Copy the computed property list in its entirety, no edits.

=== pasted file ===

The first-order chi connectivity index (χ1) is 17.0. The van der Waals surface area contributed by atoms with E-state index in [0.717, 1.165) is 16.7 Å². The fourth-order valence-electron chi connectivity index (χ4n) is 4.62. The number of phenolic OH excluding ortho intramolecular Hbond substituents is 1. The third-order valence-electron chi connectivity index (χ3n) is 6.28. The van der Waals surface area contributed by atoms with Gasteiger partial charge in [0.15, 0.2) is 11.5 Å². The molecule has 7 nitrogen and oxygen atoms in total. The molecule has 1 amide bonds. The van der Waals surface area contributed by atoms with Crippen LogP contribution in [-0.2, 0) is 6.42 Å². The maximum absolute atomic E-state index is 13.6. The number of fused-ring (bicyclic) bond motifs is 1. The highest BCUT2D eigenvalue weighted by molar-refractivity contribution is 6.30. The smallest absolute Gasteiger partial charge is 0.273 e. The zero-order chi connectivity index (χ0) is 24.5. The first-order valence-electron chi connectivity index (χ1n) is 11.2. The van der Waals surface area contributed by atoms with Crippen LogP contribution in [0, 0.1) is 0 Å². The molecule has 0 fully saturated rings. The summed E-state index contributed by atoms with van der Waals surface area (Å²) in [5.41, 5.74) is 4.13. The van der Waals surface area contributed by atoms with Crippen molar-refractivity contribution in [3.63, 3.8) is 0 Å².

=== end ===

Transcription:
The first-order chi connectivity index (χ1) is 17.0. The van der Waals surface area contributed by atoms with E-state index in [0.717, 1.165) is 16.7 Å². The fourth-order valence-electron chi connectivity index (χ4n) is 4.62. The number of phenolic OH excluding ortho intramolecular Hbond substituents is 1. The third-order valence-electron chi connectivity index (χ3n) is 6.28. The van der Waals surface area contributed by atoms with Gasteiger partial charge in [0.15, 0.2) is 11.5 Å². The molecule has 7 nitrogen and oxygen atoms in total. The molecule has 1 amide bonds. The van der Waals surface area contributed by atoms with Crippen LogP contribution in [-0.2, 0) is 6.42 Å². The maximum absolute atomic E-state index is 13.6. The number of fused-ring (bicyclic) bond motifs is 1. The highest BCUT2D eigenvalue weighted by molar-refractivity contribution is 6.30. The smallest absolute Gasteiger partial charge is 0.273 e. The zero-order chi connectivity index (χ0) is 24.5. The first-order valence-electron chi connectivity index (χ1n) is 11.2. The van der Waals surface area contributed by atoms with Crippen LogP contribution in [0, 0.1) is 0 Å². The molecule has 0 fully saturated rings. The summed E-state index contributed by atoms with van der Waals surface area (Å²) in [5.41, 5.74) is 4.13. The van der Waals surface area contributed by atoms with Crippen molar-refractivity contribution in [3.63, 3.8) is 0 Å².